Find time for personal contact. In this age of technology, we often find ourselves emailing or texting our words. For basic communication, there’s nothing wrong with a quick conversation; however, if you have something important to say, you need face to face interaction. When people meet in person, they can read facial expressions and body language, which may prevent miscommunication. There is nothing like the connection created by personal contact.
Be nice. Liz Strauss, over at Successful Blog, loves to say this, and if this sounds like something you learned in Kindergarten, that’s because it is. No matter what you’re saying, it sounds better in the context of “please” and “thank you.” If you’re discussing something that is sensitive or emotional, it is more difficult to maintain an attitude of courtesy, but courtesy shows that you respect and care – even though you may be upset.
Be consistent and clear. Again, this is more difficult to achieve when emotions are involved. It may be helpful to have a conversation with yourself first, to ensure you know what you want to say and what you don’t. Have your conversation out loud. Sometimes hearing yourself say something will clarify just how straightforward or confusing your comments are. Make sure your words are appropriate for the audience. Children sometimes require different words that adults, and spouses sometimes require different words than friends. If it’s important enough to say, make sure you say it clearly.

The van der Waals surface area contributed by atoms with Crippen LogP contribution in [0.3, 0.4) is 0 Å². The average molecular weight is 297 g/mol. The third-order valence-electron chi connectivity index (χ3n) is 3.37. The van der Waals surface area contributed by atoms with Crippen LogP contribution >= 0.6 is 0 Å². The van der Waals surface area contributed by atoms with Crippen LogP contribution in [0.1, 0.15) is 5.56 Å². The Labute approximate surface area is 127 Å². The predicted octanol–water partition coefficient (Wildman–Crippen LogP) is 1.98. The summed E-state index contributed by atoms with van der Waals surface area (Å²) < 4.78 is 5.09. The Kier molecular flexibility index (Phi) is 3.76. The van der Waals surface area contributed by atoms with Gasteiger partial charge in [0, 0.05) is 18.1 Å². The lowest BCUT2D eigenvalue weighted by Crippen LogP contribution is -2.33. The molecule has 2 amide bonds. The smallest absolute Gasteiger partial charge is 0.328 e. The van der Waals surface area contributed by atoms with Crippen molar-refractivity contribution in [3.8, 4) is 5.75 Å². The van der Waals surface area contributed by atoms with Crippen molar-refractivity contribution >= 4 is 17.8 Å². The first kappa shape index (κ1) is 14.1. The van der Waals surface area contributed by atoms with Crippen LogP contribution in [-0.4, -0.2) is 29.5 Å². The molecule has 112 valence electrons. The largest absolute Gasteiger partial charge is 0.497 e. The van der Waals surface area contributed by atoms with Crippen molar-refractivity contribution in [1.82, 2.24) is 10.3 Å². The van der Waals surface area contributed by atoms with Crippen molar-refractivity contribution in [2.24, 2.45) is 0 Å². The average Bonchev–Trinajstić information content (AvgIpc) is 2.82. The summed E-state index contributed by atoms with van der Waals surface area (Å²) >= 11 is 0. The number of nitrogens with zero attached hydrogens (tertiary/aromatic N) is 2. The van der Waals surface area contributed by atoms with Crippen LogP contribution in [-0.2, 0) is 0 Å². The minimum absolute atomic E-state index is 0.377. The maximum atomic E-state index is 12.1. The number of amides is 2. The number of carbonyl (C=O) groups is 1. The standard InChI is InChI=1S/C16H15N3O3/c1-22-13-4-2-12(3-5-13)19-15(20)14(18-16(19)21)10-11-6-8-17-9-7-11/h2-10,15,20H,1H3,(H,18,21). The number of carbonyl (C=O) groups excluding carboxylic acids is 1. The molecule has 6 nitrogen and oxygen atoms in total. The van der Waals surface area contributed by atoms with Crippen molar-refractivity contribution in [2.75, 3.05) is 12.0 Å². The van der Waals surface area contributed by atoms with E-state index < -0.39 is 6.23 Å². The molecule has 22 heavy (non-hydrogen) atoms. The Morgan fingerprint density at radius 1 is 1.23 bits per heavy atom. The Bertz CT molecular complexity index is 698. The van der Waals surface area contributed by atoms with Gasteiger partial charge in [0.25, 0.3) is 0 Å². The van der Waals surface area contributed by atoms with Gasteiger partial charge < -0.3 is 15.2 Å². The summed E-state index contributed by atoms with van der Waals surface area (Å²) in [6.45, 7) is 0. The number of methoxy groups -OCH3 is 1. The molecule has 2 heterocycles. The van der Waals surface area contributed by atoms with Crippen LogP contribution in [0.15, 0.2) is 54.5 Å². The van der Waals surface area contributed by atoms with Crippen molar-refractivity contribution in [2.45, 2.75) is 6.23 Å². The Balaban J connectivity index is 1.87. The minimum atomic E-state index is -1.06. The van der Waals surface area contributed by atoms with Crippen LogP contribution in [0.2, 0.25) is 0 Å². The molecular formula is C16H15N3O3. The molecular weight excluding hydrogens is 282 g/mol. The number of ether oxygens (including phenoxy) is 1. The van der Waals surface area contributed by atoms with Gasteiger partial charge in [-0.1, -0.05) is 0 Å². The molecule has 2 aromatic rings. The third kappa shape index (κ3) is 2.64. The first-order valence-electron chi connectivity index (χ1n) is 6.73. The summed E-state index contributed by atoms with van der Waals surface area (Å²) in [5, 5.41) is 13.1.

There are at least two sides to every story. If you can remember this going into the conversation, you’ll come out on a much better path. Conflict resolution is never about a right and a wrong side. It is always about the perception that led to the conflict and the ideas behind the action or reaction. Whether you’re talking to children, a spouse, a colleague, or a friend, find out what their perception of the situation is before explain your own. You may find some issues become invalidated once you understand each other more clearly.
Before you say a word, listen. I admitted earlier this month that listening is my goal for 2009. Good communication has always been about good listening, and it still is. No matter how you’re feeling inside, be sincerely interested in what the other person is saying. Listening validates the speech, which validates the speaker. When you listen, you’re basically saying “I respect you enough to give you my time and attention.” There will come a time when it is your turn to be heard. If you give someone your complete attention, they’ll be more likely to return the favor.